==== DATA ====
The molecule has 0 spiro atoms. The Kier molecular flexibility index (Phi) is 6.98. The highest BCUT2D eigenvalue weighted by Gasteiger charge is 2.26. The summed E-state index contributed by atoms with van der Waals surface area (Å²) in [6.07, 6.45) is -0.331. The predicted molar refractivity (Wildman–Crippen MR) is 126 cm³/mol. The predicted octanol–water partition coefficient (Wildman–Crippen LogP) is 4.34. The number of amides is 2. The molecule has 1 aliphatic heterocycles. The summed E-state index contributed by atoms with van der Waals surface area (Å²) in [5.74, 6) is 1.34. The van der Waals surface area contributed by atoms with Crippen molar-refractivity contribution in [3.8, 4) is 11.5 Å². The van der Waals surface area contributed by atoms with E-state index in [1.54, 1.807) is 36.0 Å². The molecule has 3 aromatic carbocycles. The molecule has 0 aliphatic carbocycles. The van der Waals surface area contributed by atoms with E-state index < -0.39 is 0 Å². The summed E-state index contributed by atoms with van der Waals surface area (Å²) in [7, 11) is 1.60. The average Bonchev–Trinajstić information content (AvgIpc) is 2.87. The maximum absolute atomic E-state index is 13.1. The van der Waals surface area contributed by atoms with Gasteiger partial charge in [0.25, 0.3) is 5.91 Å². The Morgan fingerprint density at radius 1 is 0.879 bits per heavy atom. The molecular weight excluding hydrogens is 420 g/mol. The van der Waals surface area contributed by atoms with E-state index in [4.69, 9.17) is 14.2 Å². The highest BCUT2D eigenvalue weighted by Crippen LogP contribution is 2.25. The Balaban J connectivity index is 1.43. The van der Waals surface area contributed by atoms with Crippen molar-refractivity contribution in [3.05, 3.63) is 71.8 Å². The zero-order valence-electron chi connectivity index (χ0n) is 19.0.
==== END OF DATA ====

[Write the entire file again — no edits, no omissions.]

The molecule has 0 spiro atoms. The Kier molecular flexibility index (Phi) is 6.98. The highest BCUT2D eigenvalue weighted by Gasteiger charge is 2.26. The summed E-state index contributed by atoms with van der Waals surface area (Å²) in [6.07, 6.45) is -0.331. The predicted molar refractivity (Wildman–Crippen MR) is 126 cm³/mol. The predicted octanol–water partition coefficient (Wildman–Crippen LogP) is 4.34. The number of amides is 2. The molecule has 1 aliphatic heterocycles. The summed E-state index contributed by atoms with van der Waals surface area (Å²) in [5.74, 6) is 1.34. The van der Waals surface area contributed by atoms with Crippen molar-refractivity contribution in [3.8, 4) is 11.5 Å². The van der Waals surface area contributed by atoms with E-state index in [1.54, 1.807) is 36.0 Å². The molecule has 3 aromatic carbocycles. The molecule has 0 aliphatic carbocycles. The van der Waals surface area contributed by atoms with E-state index < -0.39 is 0 Å². The summed E-state index contributed by atoms with van der Waals surface area (Å²) in [7, 11) is 1.60. The average Bonchev–Trinajstić information content (AvgIpc) is 2.87. The maximum absolute atomic E-state index is 13.1. The van der Waals surface area contributed by atoms with Gasteiger partial charge in [0.25, 0.3) is 5.91 Å². The Morgan fingerprint density at radius 1 is 0.879 bits per heavy atom. The molecular weight excluding hydrogens is 420 g/mol. The van der Waals surface area contributed by atoms with E-state index in [4.69, 9.17) is 14.2 Å². The highest BCUT2D eigenvalue weighted by Crippen LogP contribution is 2.25. The Balaban J connectivity index is 1.43. The van der Waals surface area contributed by atoms with Crippen molar-refractivity contribution in [3.05, 3.63) is 71.8 Å². The zero-order valence-electron chi connectivity index (χ0n) is 19.0.